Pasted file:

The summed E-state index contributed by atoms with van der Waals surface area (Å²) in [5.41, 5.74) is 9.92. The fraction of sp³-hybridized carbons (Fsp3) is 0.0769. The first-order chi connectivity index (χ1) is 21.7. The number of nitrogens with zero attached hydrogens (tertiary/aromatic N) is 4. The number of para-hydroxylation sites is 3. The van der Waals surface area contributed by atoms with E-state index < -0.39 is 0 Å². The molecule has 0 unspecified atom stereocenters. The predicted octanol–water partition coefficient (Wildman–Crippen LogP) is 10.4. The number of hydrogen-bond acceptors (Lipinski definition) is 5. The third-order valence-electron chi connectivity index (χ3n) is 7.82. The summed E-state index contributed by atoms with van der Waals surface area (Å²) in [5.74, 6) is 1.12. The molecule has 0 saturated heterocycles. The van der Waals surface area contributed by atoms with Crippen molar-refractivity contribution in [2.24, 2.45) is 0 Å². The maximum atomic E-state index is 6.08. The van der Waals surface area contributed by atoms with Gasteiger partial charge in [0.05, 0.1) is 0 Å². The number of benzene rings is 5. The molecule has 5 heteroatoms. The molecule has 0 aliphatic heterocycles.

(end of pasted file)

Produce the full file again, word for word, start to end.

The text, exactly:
The summed E-state index contributed by atoms with van der Waals surface area (Å²) in [5.41, 5.74) is 9.92. The fraction of sp³-hybridized carbons (Fsp3) is 0.0769. The first-order chi connectivity index (χ1) is 21.7. The number of nitrogens with zero attached hydrogens (tertiary/aromatic N) is 4. The number of para-hydroxylation sites is 3. The van der Waals surface area contributed by atoms with E-state index < -0.39 is 0 Å². The molecule has 0 unspecified atom stereocenters. The predicted octanol–water partition coefficient (Wildman–Crippen LogP) is 10.4. The number of hydrogen-bond acceptors (Lipinski definition) is 5. The third-order valence-electron chi connectivity index (χ3n) is 7.82. The summed E-state index contributed by atoms with van der Waals surface area (Å²) in [5.74, 6) is 1.12. The molecule has 0 saturated heterocycles. The van der Waals surface area contributed by atoms with Crippen molar-refractivity contribution in [2.24, 2.45) is 0 Å². The maximum atomic E-state index is 6.08. The van der Waals surface area contributed by atoms with Gasteiger partial charge in [0.05, 0.1) is 0 Å². The number of benzene rings is 5. The molecule has 5 heteroatoms. The molecule has 0 aliphatic heterocycles.